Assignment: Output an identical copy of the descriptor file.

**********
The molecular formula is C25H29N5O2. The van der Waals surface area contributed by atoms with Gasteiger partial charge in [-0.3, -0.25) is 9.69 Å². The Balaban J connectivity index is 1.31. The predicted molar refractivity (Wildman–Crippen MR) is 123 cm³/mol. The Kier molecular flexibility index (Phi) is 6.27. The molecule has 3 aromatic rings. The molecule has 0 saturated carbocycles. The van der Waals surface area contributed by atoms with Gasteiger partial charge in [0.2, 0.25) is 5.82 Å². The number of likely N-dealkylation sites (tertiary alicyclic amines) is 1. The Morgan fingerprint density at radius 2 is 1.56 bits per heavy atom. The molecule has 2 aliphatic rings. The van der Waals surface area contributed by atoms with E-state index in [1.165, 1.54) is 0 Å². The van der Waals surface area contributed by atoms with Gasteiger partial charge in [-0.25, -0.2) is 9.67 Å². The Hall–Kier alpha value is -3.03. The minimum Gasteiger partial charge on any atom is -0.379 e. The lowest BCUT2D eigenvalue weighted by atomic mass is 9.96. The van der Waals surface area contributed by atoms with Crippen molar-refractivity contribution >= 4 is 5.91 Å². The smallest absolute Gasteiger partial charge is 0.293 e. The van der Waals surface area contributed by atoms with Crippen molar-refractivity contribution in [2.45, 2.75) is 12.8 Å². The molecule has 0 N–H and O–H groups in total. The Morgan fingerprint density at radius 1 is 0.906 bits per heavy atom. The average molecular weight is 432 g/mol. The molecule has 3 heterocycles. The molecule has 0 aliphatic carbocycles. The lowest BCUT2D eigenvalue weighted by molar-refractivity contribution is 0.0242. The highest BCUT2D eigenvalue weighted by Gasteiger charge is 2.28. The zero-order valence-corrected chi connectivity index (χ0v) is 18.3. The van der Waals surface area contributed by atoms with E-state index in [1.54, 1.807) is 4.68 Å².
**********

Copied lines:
The molecular formula is C25H29N5O2. The van der Waals surface area contributed by atoms with Gasteiger partial charge in [-0.3, -0.25) is 9.69 Å². The Balaban J connectivity index is 1.31. The predicted molar refractivity (Wildman–Crippen MR) is 123 cm³/mol. The Kier molecular flexibility index (Phi) is 6.27. The molecule has 3 aromatic rings. The molecule has 0 saturated carbocycles. The van der Waals surface area contributed by atoms with Gasteiger partial charge in [0.2, 0.25) is 5.82 Å². The number of likely N-dealkylation sites (tertiary alicyclic amines) is 1. The Morgan fingerprint density at radius 2 is 1.56 bits per heavy atom. The molecule has 2 aliphatic rings. The van der Waals surface area contributed by atoms with E-state index in [1.165, 1.54) is 0 Å². The van der Waals surface area contributed by atoms with Gasteiger partial charge in [-0.25, -0.2) is 9.67 Å². The Hall–Kier alpha value is -3.03. The minimum Gasteiger partial charge on any atom is -0.379 e. The lowest BCUT2D eigenvalue weighted by atomic mass is 9.96. The van der Waals surface area contributed by atoms with Crippen molar-refractivity contribution >= 4 is 5.91 Å². The smallest absolute Gasteiger partial charge is 0.293 e. The van der Waals surface area contributed by atoms with Crippen molar-refractivity contribution in [2.45, 2.75) is 12.8 Å². The molecule has 0 N–H and O–H groups in total. The Morgan fingerprint density at radius 1 is 0.906 bits per heavy atom. The average molecular weight is 432 g/mol. The molecule has 3 heterocycles. The molecule has 0 aliphatic carbocycles. The lowest BCUT2D eigenvalue weighted by molar-refractivity contribution is 0.0242. The highest BCUT2D eigenvalue weighted by Gasteiger charge is 2.28. The zero-order valence-corrected chi connectivity index (χ0v) is 18.3. The van der Waals surface area contributed by atoms with E-state index in [1.54, 1.807) is 4.68 Å².